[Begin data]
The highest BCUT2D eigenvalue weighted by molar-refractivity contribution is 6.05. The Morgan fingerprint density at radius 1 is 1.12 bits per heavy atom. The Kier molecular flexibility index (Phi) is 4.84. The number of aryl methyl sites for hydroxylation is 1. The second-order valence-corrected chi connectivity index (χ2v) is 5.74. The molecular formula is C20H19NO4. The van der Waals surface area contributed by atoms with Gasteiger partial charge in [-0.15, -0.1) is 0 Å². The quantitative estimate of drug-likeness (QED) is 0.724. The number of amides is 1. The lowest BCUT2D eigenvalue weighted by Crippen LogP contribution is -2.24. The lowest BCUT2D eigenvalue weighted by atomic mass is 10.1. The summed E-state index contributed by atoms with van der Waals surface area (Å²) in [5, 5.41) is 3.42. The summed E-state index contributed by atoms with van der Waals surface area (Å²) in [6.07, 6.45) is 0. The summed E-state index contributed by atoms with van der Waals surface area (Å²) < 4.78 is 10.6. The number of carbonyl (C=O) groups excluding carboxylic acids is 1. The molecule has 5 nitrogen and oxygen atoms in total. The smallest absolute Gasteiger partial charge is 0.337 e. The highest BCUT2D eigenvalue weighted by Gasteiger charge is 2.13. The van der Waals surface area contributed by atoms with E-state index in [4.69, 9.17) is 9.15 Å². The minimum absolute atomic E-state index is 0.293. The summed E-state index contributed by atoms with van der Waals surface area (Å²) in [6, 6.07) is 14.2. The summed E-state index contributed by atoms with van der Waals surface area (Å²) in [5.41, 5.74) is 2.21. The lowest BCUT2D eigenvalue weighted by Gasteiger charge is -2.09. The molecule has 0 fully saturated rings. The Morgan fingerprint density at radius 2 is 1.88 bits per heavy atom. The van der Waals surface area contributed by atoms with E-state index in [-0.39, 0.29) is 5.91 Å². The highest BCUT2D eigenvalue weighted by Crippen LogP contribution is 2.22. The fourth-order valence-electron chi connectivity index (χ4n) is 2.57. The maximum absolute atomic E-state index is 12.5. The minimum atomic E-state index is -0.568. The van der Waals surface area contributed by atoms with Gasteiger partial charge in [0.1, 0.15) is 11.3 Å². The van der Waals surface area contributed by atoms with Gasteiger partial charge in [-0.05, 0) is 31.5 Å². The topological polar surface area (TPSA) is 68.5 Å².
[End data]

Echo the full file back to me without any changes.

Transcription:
The highest BCUT2D eigenvalue weighted by molar-refractivity contribution is 6.05. The Morgan fingerprint density at radius 1 is 1.12 bits per heavy atom. The Kier molecular flexibility index (Phi) is 4.84. The number of aryl methyl sites for hydroxylation is 1. The second-order valence-corrected chi connectivity index (χ2v) is 5.74. The molecular formula is C20H19NO4. The van der Waals surface area contributed by atoms with Gasteiger partial charge in [-0.15, -0.1) is 0 Å². The quantitative estimate of drug-likeness (QED) is 0.724. The number of amides is 1. The lowest BCUT2D eigenvalue weighted by Crippen LogP contribution is -2.24. The lowest BCUT2D eigenvalue weighted by atomic mass is 10.1. The summed E-state index contributed by atoms with van der Waals surface area (Å²) in [5, 5.41) is 3.42. The summed E-state index contributed by atoms with van der Waals surface area (Å²) in [6.07, 6.45) is 0. The summed E-state index contributed by atoms with van der Waals surface area (Å²) < 4.78 is 10.6. The number of carbonyl (C=O) groups excluding carboxylic acids is 1. The molecule has 5 nitrogen and oxygen atoms in total. The smallest absolute Gasteiger partial charge is 0.337 e. The highest BCUT2D eigenvalue weighted by Gasteiger charge is 2.13. The van der Waals surface area contributed by atoms with E-state index in [4.69, 9.17) is 9.15 Å². The minimum absolute atomic E-state index is 0.293. The summed E-state index contributed by atoms with van der Waals surface area (Å²) in [6, 6.07) is 14.2. The summed E-state index contributed by atoms with van der Waals surface area (Å²) in [5.41, 5.74) is 2.21. The lowest BCUT2D eigenvalue weighted by Gasteiger charge is -2.09. The molecule has 0 fully saturated rings. The Morgan fingerprint density at radius 2 is 1.88 bits per heavy atom. The van der Waals surface area contributed by atoms with E-state index in [-0.39, 0.29) is 5.91 Å². The highest BCUT2D eigenvalue weighted by Crippen LogP contribution is 2.22. The fourth-order valence-electron chi connectivity index (χ4n) is 2.57. The maximum absolute atomic E-state index is 12.5. The minimum atomic E-state index is -0.568. The van der Waals surface area contributed by atoms with Gasteiger partial charge in [0.1, 0.15) is 11.3 Å². The van der Waals surface area contributed by atoms with Gasteiger partial charge in [-0.05, 0) is 31.5 Å². The topological polar surface area (TPSA) is 68.5 Å².